Hip Disarticulation Prosthesis for Infants: Case Report

EUGENE BANZIGER, CP(C)


In 1987, a 9-month-old boy with a total amelia of the lower right limb was presented at the British Columbia's Children's Hospital in Vancouver, British Columbia, Canada. At the time, he was "pulling to stand", and it was decided that this would be the appropriate time to fit him with a prosthesis so he could stand bipedally and eventually ambulate with a prosthesis.

The parents were extremely concerned about the appearance of the artificial limb. They requested movable hip and knee joints to allow natural appearance when the child sat and walked. Design criteria were:

  1. Cosmetic acceptability
  2. Easy application and removal
  3. Little maintenance
  4. Easy adjustability for growth
  5. Inexpensive to repair, if necessary
  6. Stable hip and knee joints.

Nothing is available commercially for such a small child. After a plaster cast model was made a conventional hip disarticulation socket was fabricated. Acrylic resin with Perlon and glass reinforcements was used. The socket was made to accommodate diapers for hygienic reasons. Modular-System Technique was applied, using parapodium tubing purchased from the Variety Ability Systems, Inc., Scarborough, Ontario. The hip joint was made from an ordinary strap-hinge from a hardware store. The knee joint was manufactured from a modified parapodium joint. On the lower part, the anterior side was flattened. A leaf spring was attached to the upper part of the joint with two 4.59 mm (6/32") machine screws. The screws press the leaf spring against the flattened surface, and in turn lock the knee. (Fig. 1 ) The lower screw allows for tension adjustment, and therefore the amount of stability in the knee can be controlled. The knee has to be unlocked manually by bending, and will lock automatically in full extension. A foot adaptor from United States Manufacturing Company was the connecting component for the IS30 Otto Bock SACH foot. All parts were fabricated from aluminum with the exception of the hip joint, which was steel. The final product is light weight, but sufficiently strong to support the boy's weight.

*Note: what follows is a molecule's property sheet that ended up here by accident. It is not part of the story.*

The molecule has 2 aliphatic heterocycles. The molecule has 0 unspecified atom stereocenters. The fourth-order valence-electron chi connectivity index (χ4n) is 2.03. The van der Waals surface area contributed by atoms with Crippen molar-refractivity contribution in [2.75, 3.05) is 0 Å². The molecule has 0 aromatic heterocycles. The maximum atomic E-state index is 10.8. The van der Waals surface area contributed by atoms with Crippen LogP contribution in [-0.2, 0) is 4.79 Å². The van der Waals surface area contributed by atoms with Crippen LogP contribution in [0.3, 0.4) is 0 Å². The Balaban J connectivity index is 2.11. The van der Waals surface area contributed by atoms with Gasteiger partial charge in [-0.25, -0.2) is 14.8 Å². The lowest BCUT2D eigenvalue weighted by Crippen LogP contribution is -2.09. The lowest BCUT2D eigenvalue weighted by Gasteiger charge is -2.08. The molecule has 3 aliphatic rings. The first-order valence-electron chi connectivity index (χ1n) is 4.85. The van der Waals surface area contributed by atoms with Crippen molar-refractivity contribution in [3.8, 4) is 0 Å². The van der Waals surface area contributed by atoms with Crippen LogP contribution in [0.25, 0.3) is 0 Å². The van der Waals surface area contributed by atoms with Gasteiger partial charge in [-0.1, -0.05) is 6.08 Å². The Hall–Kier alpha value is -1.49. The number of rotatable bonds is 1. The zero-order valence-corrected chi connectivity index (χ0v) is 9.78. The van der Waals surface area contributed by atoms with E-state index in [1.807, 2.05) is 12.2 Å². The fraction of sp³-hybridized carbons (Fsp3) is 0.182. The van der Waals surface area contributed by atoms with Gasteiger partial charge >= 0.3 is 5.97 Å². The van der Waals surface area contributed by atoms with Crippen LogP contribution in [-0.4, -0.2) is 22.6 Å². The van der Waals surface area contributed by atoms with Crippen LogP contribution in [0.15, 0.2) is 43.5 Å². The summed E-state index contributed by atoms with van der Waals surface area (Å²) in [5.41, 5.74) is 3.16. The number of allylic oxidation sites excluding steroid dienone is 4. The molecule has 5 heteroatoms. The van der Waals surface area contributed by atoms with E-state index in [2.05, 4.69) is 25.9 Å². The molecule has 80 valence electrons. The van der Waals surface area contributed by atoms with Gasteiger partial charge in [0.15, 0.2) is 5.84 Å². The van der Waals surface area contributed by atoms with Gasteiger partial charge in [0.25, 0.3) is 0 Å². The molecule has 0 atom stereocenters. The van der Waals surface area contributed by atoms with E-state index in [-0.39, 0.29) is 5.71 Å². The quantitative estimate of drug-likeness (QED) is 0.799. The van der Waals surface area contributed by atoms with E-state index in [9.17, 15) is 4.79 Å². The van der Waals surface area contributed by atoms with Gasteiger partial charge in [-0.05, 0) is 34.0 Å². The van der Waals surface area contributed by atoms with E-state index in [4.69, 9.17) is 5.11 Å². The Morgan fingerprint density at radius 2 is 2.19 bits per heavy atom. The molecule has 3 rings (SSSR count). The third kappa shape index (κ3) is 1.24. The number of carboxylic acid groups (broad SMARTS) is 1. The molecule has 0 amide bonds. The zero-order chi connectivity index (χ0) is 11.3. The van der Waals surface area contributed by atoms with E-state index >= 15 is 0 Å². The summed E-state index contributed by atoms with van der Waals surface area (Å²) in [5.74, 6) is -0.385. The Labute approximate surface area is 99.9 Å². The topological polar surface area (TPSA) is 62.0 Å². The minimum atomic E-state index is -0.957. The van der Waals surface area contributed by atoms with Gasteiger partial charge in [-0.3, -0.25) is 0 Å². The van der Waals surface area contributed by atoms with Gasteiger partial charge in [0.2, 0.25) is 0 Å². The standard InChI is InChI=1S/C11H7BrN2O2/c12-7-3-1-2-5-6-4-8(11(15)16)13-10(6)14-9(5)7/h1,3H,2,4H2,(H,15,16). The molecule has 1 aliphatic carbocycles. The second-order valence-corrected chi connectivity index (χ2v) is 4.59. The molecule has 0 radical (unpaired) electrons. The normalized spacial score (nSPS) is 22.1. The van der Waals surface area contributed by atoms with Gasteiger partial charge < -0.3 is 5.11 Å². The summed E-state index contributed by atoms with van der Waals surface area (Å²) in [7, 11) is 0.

Alignment of the prosthesis is such that the weight of the patient is aligned over the middle of the foot, to balance him in a natural standing posture (Fig. 2 ). The system is held with hose clamps allowing for easy adjustment for length and rotation.

Range of hip motion from extension to maximum flexion is 120 degrees. The knee joint moves from full extension to maximum flexion of 110 degrees.

Cosmetic finishing was done in the conventional fashion, utilizing the Otto Bock 15K2 finishing kit for the modular arm system, allowing for a natural shape and feel (Fig. 3 ). Appearance was excellent, the parents were satisfied, and the child was very happy with his new "mobility". The soft finishing technique proved very cosmetic as well as saving on clothing wear and tear of clothing (Fig. 4 ).

The patient was able to:

  • balance immediately without assistance;
  • walk with some one-handed assistance;
  • sit;
  • crawl and kneel without the prosthesis being cumbersome.

Ford Laboratories, 106-11400 Bridgeport Road, Richmond, British Columbia V6X 1T2 Canada